A beginner to open source story

A beginner's bumpy journey to find a few good bugs

Eliminating bugs.
Image by : 

Subscribe now

Get the highlights in your inbox every week.

Did you land on this story looking for advice on how to start contributing to open source? There are tons of these stories on the interwebs, aren't there? And I am sure you must have read a lot of them by now, because you've been trying to start contributing for quite some time. Maybe you still feel like you've not progressed at all.

I get that feeling. I was in the exact same position until a few weeks ago. Let me tell you my story.

Bumping around in beginner land

I'd been trying to contribute to open source for about two years. Yes. Two years. And there's one thing I can tell you with a lot of certainty—it is intimidating. It's tough to get started. You have to learn how to work within a large code base. You have to learn and adhere to a project's coding style guides. Nothing makes sense: the control flow, how different modules interact, how and why the code is organized the way it is—it's all one big maze. You need to muster a lot of courage to ask questions, dive into the code base knowing next to nothing, and keep fighting with it. (This is a generalization about how some projects operate, but many have difficulty making their projects accessible to new contributors.)

I'm just an amateur trying to learn as much as I can. So, I tried to take the easy way in: fixing typos in docs or comments in the code, and doing trivial bug fixes where it was obvious what needed to be changed. I didn't want to ask too many questions or try to understand the code base. Every time I wanted to contribute, I went to GitHub or a bug tracker, and searched for issues labeled easy, beginner, good first bug, low hanging fruit. And after sifting through hundreds of them, I would find something trivial enough to do without any major help.

This worked for a while, until I realized that I could make better use of the skill set I was building. At that point, I'd learned many new things, but I couldn't figure out where to apply them. Just learning without applying counts for very little. I was stuck on a plateau, and I wasn't moving forward at all. Then something happened that made me terribly scared about being a new contributor.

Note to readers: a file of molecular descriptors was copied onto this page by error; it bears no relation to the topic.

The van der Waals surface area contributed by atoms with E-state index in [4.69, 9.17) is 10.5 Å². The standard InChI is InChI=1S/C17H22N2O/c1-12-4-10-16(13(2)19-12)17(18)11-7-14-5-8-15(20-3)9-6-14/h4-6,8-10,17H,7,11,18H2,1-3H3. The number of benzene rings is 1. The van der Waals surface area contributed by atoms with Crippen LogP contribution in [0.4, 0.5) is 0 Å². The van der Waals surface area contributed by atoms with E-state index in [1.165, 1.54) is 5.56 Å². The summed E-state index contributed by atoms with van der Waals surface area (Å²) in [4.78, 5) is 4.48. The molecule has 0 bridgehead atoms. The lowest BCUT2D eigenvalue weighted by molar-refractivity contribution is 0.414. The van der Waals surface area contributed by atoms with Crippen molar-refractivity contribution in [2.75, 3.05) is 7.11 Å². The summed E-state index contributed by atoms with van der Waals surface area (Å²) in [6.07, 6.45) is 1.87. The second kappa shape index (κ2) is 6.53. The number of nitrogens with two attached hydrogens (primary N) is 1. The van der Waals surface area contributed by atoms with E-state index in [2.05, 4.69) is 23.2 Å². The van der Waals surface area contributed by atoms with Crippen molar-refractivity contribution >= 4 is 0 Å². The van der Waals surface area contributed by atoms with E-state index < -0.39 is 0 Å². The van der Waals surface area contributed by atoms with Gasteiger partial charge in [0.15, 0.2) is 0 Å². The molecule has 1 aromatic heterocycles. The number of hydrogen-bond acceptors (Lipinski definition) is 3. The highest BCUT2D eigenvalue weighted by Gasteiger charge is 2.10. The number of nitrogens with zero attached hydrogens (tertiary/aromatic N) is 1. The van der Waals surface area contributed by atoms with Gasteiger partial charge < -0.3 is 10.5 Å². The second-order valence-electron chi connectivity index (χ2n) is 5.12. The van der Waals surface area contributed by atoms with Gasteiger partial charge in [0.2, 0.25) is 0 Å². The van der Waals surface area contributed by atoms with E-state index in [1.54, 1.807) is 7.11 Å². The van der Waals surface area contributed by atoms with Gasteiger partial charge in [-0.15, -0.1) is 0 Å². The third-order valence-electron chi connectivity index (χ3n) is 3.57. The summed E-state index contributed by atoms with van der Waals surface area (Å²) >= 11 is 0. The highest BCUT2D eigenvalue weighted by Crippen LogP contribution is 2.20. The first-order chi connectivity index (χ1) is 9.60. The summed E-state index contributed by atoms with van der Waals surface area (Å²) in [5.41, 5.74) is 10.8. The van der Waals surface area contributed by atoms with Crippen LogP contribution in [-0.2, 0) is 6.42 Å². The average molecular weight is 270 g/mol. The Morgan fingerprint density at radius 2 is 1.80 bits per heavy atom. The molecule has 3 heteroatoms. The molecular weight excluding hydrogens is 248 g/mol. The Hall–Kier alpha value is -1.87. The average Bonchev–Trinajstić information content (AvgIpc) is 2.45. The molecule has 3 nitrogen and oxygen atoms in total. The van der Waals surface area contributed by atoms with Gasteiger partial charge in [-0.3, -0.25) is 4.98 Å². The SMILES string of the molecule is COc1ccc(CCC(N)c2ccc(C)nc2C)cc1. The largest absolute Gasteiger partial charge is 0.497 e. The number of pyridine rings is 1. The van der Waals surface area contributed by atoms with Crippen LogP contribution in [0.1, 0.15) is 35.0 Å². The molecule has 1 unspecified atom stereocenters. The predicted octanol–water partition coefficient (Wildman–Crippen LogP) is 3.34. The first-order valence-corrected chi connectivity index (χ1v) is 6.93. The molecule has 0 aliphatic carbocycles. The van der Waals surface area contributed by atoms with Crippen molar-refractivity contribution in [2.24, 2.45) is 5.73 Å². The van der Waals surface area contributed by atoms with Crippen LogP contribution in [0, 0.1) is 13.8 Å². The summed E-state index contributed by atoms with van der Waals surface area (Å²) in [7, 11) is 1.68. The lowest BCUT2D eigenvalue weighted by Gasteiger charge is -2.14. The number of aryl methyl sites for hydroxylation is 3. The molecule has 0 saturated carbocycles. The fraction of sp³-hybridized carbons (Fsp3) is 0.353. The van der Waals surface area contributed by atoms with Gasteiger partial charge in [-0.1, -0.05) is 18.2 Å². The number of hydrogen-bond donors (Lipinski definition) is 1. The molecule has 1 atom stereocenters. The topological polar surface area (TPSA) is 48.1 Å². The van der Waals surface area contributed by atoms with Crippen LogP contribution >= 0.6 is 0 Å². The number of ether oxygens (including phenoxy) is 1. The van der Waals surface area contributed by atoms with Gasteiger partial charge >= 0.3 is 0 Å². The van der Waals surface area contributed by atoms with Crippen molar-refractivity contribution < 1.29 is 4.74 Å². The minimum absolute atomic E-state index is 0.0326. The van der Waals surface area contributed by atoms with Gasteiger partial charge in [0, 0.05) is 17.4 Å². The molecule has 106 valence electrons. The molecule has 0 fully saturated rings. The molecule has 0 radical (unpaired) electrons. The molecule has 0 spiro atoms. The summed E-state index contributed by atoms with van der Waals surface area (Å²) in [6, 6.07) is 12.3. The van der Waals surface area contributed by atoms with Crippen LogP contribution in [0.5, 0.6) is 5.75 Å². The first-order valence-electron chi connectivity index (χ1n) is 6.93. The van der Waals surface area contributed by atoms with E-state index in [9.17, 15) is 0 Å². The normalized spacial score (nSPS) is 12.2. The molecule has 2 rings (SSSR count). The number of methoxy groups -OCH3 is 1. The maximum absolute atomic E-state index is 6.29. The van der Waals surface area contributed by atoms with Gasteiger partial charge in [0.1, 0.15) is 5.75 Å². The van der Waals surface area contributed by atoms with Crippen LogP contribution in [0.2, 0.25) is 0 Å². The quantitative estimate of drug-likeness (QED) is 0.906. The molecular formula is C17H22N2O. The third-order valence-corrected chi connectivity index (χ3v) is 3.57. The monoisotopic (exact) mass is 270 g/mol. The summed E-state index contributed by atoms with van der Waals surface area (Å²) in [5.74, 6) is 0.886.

I picked out an issue that seemed easy enough from a large, popular project. I thought it would be better to ask clarifying questions before making any changes, for fear of messing up, so I posted a comment saying that I was a new contributor and asked how a particular piece of text should be altered so as to close the issue. The reply I got was: "If you can't figure out how to make the change, you're not qualified to make the change."

Yikes! This response baffled me. And it ultimately made me even more scared to ask questions when I didn't understand something about a project.

Maybe I wasn't wanted because I didn't know enough? Maybe I needed to work more on my skills instead of asking stupid, lame questions to experienced people who were super busy? This is when my quest for a mentor began too because I felt that maybe if I knew someone with whom I was comfortable asking questions, things would be OK and I could make myself more useful. So I emailed a bunch of people, asking them to help me get started since I was feeling particularly intimidated after the aforementioned experience.

I received a lot of positive replies full of encouragement, but I still didn't find exactly what I was looking for. I felt like I was bumping into a closed environment in the world of open source.

Discovering good first bugs

One fine evening, as I was searching for issues to work on, I landed on a Mozilla project called web-ext, a tool to help test web extensions. I was glad to find a few issues labeled as good first bugs, but none of them were as simple as fixing a small typo. Boy, was I glad about that.

I started working on one of them and quickly realized that I had to ask questions if I wanted to be able to close the issue. I skimmed through the code base, and once I had some sense of what was going on, I asked for more direction. Voilà! I was able to solve the issue after getting all the relevant details I needed. Today, I've opened four pull requests—one merged, and the other two on their way to being merged, and a patch accepted for Firefox.

I'm glad I took the plunge, and I'm glad I didn't back down when it came time to asking relevant questions, even if it meant risking looking stupid. I've learned it's okay to not know everything, and to take one step at a time to learn something new. The folks at Mozilla mentoring me on these issues have been nothing less than super helpful and supportive. They've guided me all the way, taking time out to break things down and explain them in incredible detail. This, despite the fact that they could have just fixed these issues themselves in a few hours instead of spending time mentoring me toward a solution of my own over the course of several days.

Now, I've set up Firefox locally and scour for bugs on Bugzilla every other day.

This article is adapted from the original on Medium, which includes tips for beginners and a shout out to the maintainers.

About the author

Shubheksha Jalan - I'm a CS student from India with a keen interest in software development.